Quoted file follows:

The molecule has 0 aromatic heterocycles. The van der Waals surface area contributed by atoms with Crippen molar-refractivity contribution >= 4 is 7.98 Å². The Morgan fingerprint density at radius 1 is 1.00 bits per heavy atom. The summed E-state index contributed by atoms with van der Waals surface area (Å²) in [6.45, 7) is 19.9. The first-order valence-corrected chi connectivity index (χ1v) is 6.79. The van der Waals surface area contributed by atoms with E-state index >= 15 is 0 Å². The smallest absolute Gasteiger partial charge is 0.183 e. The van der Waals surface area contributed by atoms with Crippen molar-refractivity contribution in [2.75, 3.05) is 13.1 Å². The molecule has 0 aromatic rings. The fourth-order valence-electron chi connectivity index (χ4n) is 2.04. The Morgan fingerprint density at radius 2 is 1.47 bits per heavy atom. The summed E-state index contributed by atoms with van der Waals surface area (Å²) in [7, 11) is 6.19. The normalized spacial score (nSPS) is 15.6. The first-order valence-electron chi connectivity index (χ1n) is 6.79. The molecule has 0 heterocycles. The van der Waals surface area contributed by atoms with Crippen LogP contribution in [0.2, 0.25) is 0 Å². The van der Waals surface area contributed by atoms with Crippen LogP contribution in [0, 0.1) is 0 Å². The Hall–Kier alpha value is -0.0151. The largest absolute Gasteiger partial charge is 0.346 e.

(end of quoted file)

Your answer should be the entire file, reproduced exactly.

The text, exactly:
The molecule has 0 aromatic heterocycles. The van der Waals surface area contributed by atoms with Crippen molar-refractivity contribution >= 4 is 7.98 Å². The Morgan fingerprint density at radius 1 is 1.00 bits per heavy atom. The summed E-state index contributed by atoms with van der Waals surface area (Å²) in [6.45, 7) is 19.9. The first-order valence-corrected chi connectivity index (χ1v) is 6.79. The van der Waals surface area contributed by atoms with E-state index >= 15 is 0 Å². The smallest absolute Gasteiger partial charge is 0.183 e. The van der Waals surface area contributed by atoms with Crippen molar-refractivity contribution in [2.75, 3.05) is 13.1 Å². The molecule has 0 aromatic rings. The fourth-order valence-electron chi connectivity index (χ4n) is 2.04. The Morgan fingerprint density at radius 2 is 1.47 bits per heavy atom. The summed E-state index contributed by atoms with van der Waals surface area (Å²) in [7, 11) is 6.19. The normalized spacial score (nSPS) is 15.6. The first-order valence-electron chi connectivity index (χ1n) is 6.79. The molecule has 0 heterocycles. The van der Waals surface area contributed by atoms with Crippen LogP contribution in [0.2, 0.25) is 0 Å². The van der Waals surface area contributed by atoms with Crippen LogP contribution in [0, 0.1) is 0 Å². The Hall–Kier alpha value is -0.0151. The largest absolute Gasteiger partial charge is 0.346 e.